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F.D.A. Restricts Access to Cancer Drug, Citing Ineffectiveness
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Roman Bystrianyk
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PostPosted: Sun Jun 19, 2005 9:06 pm    Post subject: F.D.A. Restricts Access to Cancer Drug, Citing Ineffectiveness Reply with quote

ANDREW POLLACK, "F.D.A. Restricts Access to Cancer Drug, Citing
Ineffectiveness", New York Times, June 18, 2005,
Link: http://www.nytimes.com/2005/06/18/business/18drug.html

The Food and Drug Administration stopped just short of withdrawing the
lung cancer pill Iressa from the market yesterday, restricting access
to the drug to existing or previous users and to patients in clinical
trials.

The action follows the failure of the drug, developed by AstraZeneca,
to prolong lives in two clinical trials.

This is the first time the F.D.A. has restricted use of a cancer drug
that had received so-called accelerated approval. Such approval allows
drugs for serious diseases to reach the market quickly based on only
partial evidence of effectiveness, providing the benefit of the drug is
later confirmed by clinical trials.

Patient advocacy groups say the program speeds desperately needed drugs
to patients. But some critics have said the program can allow
ineffective or risky drugs on the market.

Representative Edward J. Markey, a Massachusetts Democrat, recently
issued a report stating that drug companies often do not do the
promised follow-up studies. Questions were also raised when the
multiple sclerosis drug Tysabri, which received accelerated approval
last November, was withdrawn from the market three months afterward
when it was linked to deadly brain infections.

Iressa was approved in 2003 based on a small trial showing that it
shrank tumors in about 10 percent of patients who had run out of other
therapy options. There were some examples of near miraculous
improvements. But subsequent larger trials showed it did not prolong
lives in the lung cancer population as a whole.

Yesterday's decision appears to be an attempt at compromise. "One of
the issues that we were very concerned about was not disrupting the
supply of the drug for individual patients," Dr. Richard Pazdur, the
head of the F.D.A. cancer drug office, said in an interview.

Patients who are now using the drug and benefiting from it, or who have
previously used it and benefited, will be able to get the drug
indefinitely. Starting in September, though, they will have to obtain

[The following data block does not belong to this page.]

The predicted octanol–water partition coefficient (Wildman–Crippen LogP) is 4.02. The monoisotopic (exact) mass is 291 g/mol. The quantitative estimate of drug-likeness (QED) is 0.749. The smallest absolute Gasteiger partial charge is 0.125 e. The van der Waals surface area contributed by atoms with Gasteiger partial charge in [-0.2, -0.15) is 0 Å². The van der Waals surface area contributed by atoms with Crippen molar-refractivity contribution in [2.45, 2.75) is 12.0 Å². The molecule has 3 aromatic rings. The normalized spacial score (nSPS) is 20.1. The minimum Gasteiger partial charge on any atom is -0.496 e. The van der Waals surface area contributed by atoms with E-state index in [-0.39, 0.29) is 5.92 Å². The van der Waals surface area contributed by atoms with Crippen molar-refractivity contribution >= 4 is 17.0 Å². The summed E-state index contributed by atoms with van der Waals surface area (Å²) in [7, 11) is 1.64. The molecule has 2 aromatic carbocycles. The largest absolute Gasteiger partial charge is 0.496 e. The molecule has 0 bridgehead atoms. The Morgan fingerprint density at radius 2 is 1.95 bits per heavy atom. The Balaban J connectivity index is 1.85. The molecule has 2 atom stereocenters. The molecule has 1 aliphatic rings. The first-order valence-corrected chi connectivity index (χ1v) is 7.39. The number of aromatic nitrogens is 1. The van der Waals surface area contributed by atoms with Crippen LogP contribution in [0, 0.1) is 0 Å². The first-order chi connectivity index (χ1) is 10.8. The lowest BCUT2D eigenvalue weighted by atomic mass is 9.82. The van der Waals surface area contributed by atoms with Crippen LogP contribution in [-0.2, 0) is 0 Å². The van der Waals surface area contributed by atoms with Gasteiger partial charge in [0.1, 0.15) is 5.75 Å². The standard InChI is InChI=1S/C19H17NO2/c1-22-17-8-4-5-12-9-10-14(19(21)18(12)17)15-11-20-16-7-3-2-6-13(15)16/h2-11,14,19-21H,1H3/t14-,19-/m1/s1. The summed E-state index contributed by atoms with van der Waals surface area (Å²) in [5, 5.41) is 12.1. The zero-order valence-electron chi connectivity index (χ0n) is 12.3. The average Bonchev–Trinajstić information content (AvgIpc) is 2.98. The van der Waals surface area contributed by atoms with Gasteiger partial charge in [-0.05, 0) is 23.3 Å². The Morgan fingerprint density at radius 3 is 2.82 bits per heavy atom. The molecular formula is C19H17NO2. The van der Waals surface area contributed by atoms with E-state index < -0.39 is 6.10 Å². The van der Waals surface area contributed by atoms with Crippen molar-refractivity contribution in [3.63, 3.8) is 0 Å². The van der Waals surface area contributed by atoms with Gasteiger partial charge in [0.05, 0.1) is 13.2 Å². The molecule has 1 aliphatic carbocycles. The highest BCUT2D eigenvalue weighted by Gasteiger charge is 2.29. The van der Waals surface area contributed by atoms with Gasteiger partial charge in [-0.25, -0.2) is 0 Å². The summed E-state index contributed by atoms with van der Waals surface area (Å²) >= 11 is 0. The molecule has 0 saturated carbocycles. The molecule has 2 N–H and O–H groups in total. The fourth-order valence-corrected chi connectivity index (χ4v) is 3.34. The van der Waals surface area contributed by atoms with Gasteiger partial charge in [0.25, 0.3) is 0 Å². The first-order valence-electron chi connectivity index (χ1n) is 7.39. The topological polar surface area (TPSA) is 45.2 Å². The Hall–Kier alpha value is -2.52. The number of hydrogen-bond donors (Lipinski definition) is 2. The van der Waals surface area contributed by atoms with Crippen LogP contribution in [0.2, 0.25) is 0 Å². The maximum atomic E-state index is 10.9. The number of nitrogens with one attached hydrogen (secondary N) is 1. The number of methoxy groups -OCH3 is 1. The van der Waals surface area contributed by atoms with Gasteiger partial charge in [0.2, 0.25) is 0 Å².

it from a single designated mail-order pharmacy and will have to
document their eligibility, AstraZeneca said.

The only new users will be participants in clinical trials.

AstraZeneca said there are about 4,000 users left in the United States.
Many patients who would have gotten Iressa are now getting Tarceva, a
similar drug developed by OSI Pharmaceuticals and Genentech. The
availability of Tarceva, which did improve survival in a clinical
trial, made it easier for the F.D.A. to limit access to Iressa.

Still, some patient groups expressed dismay about the decision.

"What about a new patient who has washed out of all other options?"
asked Laurie Fenton, president of the Lung Cancer Alliance. "Why should
Iressa not be made available to them?"

Steven Walker, adviser to the Abigail Alliance for Better Access to
Developmental Drugs, said effectively removing Iressa was "entirely
unnecessary" because doctors were already using Tarceva before Iressa.
"It appears the F.D.A. is waging war on cancer patients instead of on
cancer," he said.

Dr. Paul Bunn, a lung cancer specialist at the University of Colorado,
said there were a small number of patients who could not tolerate
Tarceva but can use Iressa.

But Dr. Sidney M. Wolfe of Public Citizen said the F.D.A. should have
revoked the approval completely and allowed the existing users to go
into clinical trials.

"This is an abuse of the worst kind" of the accelerated approval
program, he said. Public Citizen had petitioned F.D.A. to remove Iressa
from the market, saying it was ineffective and posed safety risks.
AstraZeneca maintains the drug is safe.

AstraZeneca is continuing with another clinical trial, with results
expected in early 2007. If successful, use of Iressa might be expanded
again.

There is also evidence that Iressa works best in Asians, nonsmokers,
and people whose tumors have particular mutations. If such observations
are verified, the drug may be approved for particular groups.

"The science just needs to catch up in order for Iressa to have another
chapter," said Mary Lynn Carver, a spokeswoman for AstraZeneca.
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